Dorothea Lange photos document Great Depression
Sociopolitical art is back on the art menu these days, after a three-generation hiatus in the wilderness, banned by abstractionist and succeeding dogmas. If today’s art engagé suffers at times, however, from being overly abstract, \the career of the Bay Area photographer Dorothea Lange offers a counter-example of direct, sympathetic engagement. Her iconic photo, “Migrant Mother,” made while Lange worked for the Farm Services Administration, is universally known and admired. In 1936, Lange, driving home after a day’s shooting near Nipomo, saw a sign directing others to a roadside camp; Lange obeyed her instincts and turned around to investigate.
I saw and approached the hungry and desperate mother, as if drawn by a magnet…. I did not ask her name or her history. She told me her age, that she was thirty-two. She said that they had been living on frozen vegetables from the surrounding fields, and birds that the children killed. She had just sold the tires from her car to buy food. There she sat in that lean-to tent with her children huddled around her, and seemed to know that my pictures might help her, and so she helped me. There was a sort of equality about it.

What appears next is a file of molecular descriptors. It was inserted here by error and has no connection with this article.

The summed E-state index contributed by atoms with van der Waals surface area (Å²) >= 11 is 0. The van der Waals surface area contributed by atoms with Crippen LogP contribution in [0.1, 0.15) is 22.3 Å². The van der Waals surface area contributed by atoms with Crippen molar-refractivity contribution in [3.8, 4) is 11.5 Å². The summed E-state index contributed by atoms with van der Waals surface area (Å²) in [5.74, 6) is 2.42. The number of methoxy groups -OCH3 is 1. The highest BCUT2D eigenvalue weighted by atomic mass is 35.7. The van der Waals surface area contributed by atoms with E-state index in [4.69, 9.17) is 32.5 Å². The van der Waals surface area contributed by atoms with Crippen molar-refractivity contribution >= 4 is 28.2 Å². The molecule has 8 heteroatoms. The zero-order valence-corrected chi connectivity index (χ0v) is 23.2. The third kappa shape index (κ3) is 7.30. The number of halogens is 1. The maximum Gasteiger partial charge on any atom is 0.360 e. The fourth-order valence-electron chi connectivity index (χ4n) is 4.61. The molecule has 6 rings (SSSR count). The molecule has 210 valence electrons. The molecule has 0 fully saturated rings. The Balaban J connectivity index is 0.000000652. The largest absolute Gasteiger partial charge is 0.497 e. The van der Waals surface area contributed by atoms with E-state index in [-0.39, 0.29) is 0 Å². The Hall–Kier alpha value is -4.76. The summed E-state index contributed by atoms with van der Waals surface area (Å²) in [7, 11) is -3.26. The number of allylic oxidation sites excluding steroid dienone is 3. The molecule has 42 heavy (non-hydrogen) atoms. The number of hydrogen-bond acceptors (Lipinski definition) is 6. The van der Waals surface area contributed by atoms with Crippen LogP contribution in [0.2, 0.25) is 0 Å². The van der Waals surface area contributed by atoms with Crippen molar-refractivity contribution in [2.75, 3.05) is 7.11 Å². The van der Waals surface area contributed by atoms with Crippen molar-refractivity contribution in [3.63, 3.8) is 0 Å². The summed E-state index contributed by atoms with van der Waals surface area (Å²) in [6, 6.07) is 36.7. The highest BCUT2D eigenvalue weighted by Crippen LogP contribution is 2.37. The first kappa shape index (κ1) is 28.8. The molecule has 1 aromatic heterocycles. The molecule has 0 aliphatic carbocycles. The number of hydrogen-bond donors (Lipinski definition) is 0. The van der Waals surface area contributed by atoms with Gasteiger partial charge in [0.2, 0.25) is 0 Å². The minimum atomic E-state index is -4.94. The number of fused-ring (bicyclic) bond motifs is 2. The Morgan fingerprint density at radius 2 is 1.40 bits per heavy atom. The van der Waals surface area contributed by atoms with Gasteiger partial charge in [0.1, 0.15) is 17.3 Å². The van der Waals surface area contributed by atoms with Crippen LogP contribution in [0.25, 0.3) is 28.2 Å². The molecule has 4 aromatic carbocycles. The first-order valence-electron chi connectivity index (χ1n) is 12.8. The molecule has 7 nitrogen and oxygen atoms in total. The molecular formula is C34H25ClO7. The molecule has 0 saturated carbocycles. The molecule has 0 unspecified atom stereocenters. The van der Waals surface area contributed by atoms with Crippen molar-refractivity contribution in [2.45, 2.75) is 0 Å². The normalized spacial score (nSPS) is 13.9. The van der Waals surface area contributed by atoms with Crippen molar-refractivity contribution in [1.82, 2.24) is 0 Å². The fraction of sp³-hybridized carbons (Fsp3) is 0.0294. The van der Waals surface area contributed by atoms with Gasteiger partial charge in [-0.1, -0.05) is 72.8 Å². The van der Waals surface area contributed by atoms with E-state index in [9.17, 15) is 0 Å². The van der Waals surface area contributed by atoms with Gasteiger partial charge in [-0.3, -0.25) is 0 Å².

The photo of the careworn Florence Owens Thompson flanked by her children, was used to build support for New Deal social programs, and became such a powerful symbol of the Depression years that Lange grew heartily sick of it and jokingly declared herself ‘divorced’ from it. Some hundred of Lange’s other works, donated by the Berkeley artist to the Oakland Museum in 1967, will be on view in Dorothea Lange: Politics of Seeing, along with vintage prints from this and other bodies of work, proof sheets, historic objects and personal memorabilia. As Faulkner said, the past isn’t even past. Dorothea Lange: Politics of Seeing runs through August 13; Oakland Museum of California, 1000 Oak Street, Oakland, (888) 625-6873; museum.ca.org. —DeWitt Cheng